More in City Hall:
- Citrus Heights debt policy item pulled last-minute from agenda November 17, 2019
- Citrus Heights secures $2M grant for San Juan Ave. improvements November 13, 2019
- The Civic Minute: what’s happening at Citrus Heights City Hall (Nov. 14) November 13, 2019
Sentinel staff report–
The City of Citrus Heights is considering an urgent and rare move to prohibit undesirable development at Sunrise Mall, with city staff recommending council members approve an “urgency ordinance” on Thursday to temporarily ban any new development at the mall.
The proposed 45-day moratorium is included in the City Council’s May 23 council meeting agenda packet, which was posted online late Friday. A staff report included in the packet says the moratorium is needed “in order to protect the public health, safety, and welfare from immediate and irreparable harm while studying and determining how to best address future development of the Sunrise Mall property, consistency of anticipated development proposals with the purposes of existing General Plan provisions, and the orderly and safe revitalization of the Sunrise Mall property.”
The proposed moratorium would put an immediate halt on all proposed development, including “land use entitlement, subdivisions, and building permits within the Sunrise Mall property.” Any existing applications for permits would also be immediately suspended.
In a three-page staff report, the city says roughly 30 percent of the mall is now vacant, with overall sales steadily declining. The report also says Sunrise Mall — with its 25 acres of structures and 75 acres of underutilized parking — represents “the single largest opportunity for redevelopment” in Citrus Heights.
As one of the city’s primary revenue sources is sales tax, which allows funding of police and other essential services, staff argue that a continued decline in sales at the mall constitutes a threat to public health, safety and welfare — justifying an urgency ordinance. California’s government code allows for urgency ordinances to be adopted by local governments when there is a “real and imminent threat to the public health safety and welfare.”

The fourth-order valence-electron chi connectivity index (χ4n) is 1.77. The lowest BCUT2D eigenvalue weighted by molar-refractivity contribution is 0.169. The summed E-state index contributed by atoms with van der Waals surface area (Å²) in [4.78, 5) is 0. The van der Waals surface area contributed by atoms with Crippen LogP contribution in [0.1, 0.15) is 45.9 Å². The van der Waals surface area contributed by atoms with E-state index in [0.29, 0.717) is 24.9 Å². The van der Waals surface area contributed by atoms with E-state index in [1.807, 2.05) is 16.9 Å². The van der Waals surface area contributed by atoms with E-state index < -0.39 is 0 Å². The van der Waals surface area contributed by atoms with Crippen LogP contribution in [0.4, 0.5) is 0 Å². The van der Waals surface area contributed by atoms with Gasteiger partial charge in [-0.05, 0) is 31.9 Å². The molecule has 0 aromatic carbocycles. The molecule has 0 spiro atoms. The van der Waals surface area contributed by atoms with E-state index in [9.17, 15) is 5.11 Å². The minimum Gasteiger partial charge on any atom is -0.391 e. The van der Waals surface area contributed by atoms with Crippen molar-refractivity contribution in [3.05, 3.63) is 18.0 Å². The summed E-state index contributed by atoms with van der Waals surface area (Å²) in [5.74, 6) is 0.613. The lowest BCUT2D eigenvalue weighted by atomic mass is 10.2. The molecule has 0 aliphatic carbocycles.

The staff report also says “several preliminary inquiries to develop smaller pads along the periphery of the Sunrise Mall property” were recently received by the city. Each of the inquiries were reportedly made independently of each other and “without evidence of programmatic planning necessary to achieve the orderly and holistic development of the Mall property and address issues such as traffic and circulation, pedestrian and bicycle safety, transit ridership, environmental impacts, infrastructure constraints, and comprehensive land use planning,” the report says.
The proposed ordinance also cites a General Plan amendment the city passed last year that seeks to “Discourage the creation of any new parcels within existing retail centers, if such creation might hinder the viability and/or future redevelopment of the center.”
City staff say the 45-day moratorium would allow time to “study and determine the steps necessary to ensure the Sunrise Mall redevelopment is comprehensively planned to protect the ongoing health, safety, and welfare of the community.” Within 45 days, the report says “staff will bring forth to Council a recommendation for future land use regulations at the Sunrise Mall consistent with the intent of the existing General Plan and related land use regulations.”
See full agenda packet: Click here
The last time the City Council passed an urgency ordinance was in 2014, when the city was seeking to address prostitution at massage parlors. The council passed a 45-day moratorium on new massage parlor licenses and later extended the moratorium for another 10-and-a-half months while the city drafted a new ordinance dealing with massage parlors.
Urgency ordinances require at least a four-fifths vote of the City Council, as opposed to a bare majority required of most actions taken by the council.
If passed, the 45-day moratorium would automatically expire on July 6, 2019, unless further action is taken by the City Council to extend the ban. By law, cities can extend moratoriums up to a period of two years.
Representatives for the Sunrise Mall and Sunrise MarketPlace were contacted for comment on this story, but no response was immediately received on Saturday.
What would you like to see with future redevelopment at Sunrise Mall? Submit a letter to the editor or opinion column for publication: Click here
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